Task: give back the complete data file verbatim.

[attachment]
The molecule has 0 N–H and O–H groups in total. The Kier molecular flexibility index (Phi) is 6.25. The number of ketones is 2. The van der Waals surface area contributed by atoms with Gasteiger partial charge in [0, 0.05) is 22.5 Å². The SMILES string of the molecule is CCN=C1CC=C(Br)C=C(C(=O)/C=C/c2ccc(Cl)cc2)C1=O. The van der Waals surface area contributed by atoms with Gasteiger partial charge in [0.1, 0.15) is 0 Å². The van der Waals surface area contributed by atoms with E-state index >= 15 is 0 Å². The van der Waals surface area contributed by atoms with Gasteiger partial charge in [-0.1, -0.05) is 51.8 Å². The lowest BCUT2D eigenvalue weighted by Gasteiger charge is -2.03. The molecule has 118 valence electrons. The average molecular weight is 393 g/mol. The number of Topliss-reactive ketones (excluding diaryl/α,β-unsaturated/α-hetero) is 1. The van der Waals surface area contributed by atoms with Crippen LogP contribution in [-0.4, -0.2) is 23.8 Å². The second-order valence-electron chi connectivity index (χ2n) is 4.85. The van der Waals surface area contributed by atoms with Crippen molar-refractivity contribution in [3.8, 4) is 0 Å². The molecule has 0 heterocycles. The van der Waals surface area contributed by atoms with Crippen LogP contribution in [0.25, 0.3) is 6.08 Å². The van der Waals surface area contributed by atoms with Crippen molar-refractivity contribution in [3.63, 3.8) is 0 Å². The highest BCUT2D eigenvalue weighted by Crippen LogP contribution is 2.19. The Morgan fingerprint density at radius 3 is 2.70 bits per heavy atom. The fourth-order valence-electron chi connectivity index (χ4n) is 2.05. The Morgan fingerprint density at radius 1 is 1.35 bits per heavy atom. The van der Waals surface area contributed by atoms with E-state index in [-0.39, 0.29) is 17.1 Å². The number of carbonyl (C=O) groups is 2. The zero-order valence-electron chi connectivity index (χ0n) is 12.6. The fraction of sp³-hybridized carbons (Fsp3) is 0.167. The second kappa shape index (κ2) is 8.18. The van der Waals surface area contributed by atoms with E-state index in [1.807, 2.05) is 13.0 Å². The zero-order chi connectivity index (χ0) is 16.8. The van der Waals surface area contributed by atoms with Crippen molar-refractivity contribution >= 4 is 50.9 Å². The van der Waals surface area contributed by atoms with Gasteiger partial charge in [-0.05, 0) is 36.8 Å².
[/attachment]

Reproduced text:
The molecule has 0 N–H and O–H groups in total. The Kier molecular flexibility index (Phi) is 6.25. The number of ketones is 2. The van der Waals surface area contributed by atoms with Gasteiger partial charge in [0, 0.05) is 22.5 Å². The SMILES string of the molecule is CCN=C1CC=C(Br)C=C(C(=O)/C=C/c2ccc(Cl)cc2)C1=O. The van der Waals surface area contributed by atoms with Gasteiger partial charge in [0.1, 0.15) is 0 Å². The van der Waals surface area contributed by atoms with E-state index >= 15 is 0 Å². The van der Waals surface area contributed by atoms with Gasteiger partial charge in [-0.1, -0.05) is 51.8 Å². The lowest BCUT2D eigenvalue weighted by Gasteiger charge is -2.03. The molecule has 118 valence electrons. The average molecular weight is 393 g/mol. The number of Topliss-reactive ketones (excluding diaryl/α,β-unsaturated/α-hetero) is 1. The van der Waals surface area contributed by atoms with Crippen LogP contribution in [-0.4, -0.2) is 23.8 Å². The second-order valence-electron chi connectivity index (χ2n) is 4.85. The van der Waals surface area contributed by atoms with Crippen molar-refractivity contribution in [3.8, 4) is 0 Å². The molecule has 0 heterocycles. The van der Waals surface area contributed by atoms with Crippen LogP contribution in [0.25, 0.3) is 6.08 Å². The van der Waals surface area contributed by atoms with Crippen molar-refractivity contribution in [3.63, 3.8) is 0 Å². The highest BCUT2D eigenvalue weighted by Crippen LogP contribution is 2.19. The Morgan fingerprint density at radius 3 is 2.70 bits per heavy atom. The fourth-order valence-electron chi connectivity index (χ4n) is 2.05. The Morgan fingerprint density at radius 1 is 1.35 bits per heavy atom. The van der Waals surface area contributed by atoms with E-state index in [-0.39, 0.29) is 17.1 Å². The number of carbonyl (C=O) groups is 2. The zero-order valence-electron chi connectivity index (χ0n) is 12.6. The fraction of sp³-hybridized carbons (Fsp3) is 0.167. The second kappa shape index (κ2) is 8.18. The van der Waals surface area contributed by atoms with E-state index in [1.807, 2.05) is 13.0 Å². The zero-order chi connectivity index (χ0) is 16.8. The van der Waals surface area contributed by atoms with Crippen molar-refractivity contribution >= 4 is 50.9 Å². The van der Waals surface area contributed by atoms with Gasteiger partial charge in [-0.05, 0) is 36.8 Å².